Deadshirt is Reading… is a weekly feature in which Deadshirt’s staff, contributing writers, and friends-of-the-site offer their thoughts on Big Two cape titles, creator-owned books, webcomics and more.
Max Robinson is reading…
Spider-Men II #1
Written by Brian Michael Bendis
Art by Sara Pichelli
Colored by Justin Ponsor
Lettered by VC’s Chris Eliopoulos
“WHY DO YOU HAVE MEGA VENOM BLAST AND I DON’T?!”
2012’s Spider-Men mini-series (from the same creative team of Bendis and Pichelli) felt like a pretty bold comic as superhero stories go, acting as the first true crossover between the “regular” 616 Marvel U and its edgier Ultimate counterpart. With Spider-Men II, the duo are going back to the well with a serviceable first issue that suffers from being…well, a sequel.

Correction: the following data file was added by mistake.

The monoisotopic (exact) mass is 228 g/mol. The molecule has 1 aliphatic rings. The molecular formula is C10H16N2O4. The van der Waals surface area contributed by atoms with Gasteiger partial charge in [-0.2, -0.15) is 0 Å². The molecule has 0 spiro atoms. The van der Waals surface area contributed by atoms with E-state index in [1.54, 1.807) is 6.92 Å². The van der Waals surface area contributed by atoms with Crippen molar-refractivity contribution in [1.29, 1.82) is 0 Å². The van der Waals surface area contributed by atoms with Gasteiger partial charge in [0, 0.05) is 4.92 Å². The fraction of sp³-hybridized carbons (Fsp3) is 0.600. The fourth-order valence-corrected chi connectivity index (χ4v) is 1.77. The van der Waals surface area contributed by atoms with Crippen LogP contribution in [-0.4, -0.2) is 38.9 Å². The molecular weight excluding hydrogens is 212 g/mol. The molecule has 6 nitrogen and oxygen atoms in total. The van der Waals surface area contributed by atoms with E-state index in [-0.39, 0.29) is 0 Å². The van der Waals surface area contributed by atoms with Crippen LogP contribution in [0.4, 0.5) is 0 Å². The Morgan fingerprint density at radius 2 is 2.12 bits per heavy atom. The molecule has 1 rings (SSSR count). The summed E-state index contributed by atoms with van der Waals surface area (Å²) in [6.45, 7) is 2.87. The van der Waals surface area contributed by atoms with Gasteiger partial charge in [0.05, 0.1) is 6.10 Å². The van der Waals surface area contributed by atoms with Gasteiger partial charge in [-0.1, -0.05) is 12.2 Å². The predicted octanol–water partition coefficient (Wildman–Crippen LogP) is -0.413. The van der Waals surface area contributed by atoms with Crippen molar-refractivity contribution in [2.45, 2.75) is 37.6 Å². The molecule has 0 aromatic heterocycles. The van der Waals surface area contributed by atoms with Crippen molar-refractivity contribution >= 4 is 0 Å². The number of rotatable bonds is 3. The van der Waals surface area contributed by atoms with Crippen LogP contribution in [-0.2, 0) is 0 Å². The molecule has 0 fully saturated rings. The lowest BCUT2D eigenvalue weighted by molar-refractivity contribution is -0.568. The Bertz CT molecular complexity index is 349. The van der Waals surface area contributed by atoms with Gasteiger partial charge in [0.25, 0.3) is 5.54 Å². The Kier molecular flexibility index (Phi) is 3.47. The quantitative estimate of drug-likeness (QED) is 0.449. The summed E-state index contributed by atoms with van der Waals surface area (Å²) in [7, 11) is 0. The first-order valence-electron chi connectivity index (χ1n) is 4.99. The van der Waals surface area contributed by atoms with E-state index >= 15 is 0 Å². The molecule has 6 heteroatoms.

The Peter Parker and Miles Morales Spider-Men have been running around together for a few years now, so the bloom is off the rose for any kind of team-up novelty. Still, the strongest part of Bendis’ script is the dynamic between the older and younger webslinger, with a mis en scene opener that (fittingly) feels right out of Bad Boys II. As the longest running Spider-Man writer, it’s not much of a surprise that Bendis has a strong grasp on Peter and Miles’ individual voices. Still, the “wordiness” of this issue really drags everything around it down and the scene of Miles talking with two other teenagers is agonizingly long-winded. And while Bendis nails the voices of his heroes, it’s jarring to read a comic where New York teens talk like too-clever-by-half Oscar Wilde characters in light of the impressive realism of Spider-Man: Homecoming’s brainy high schoolers.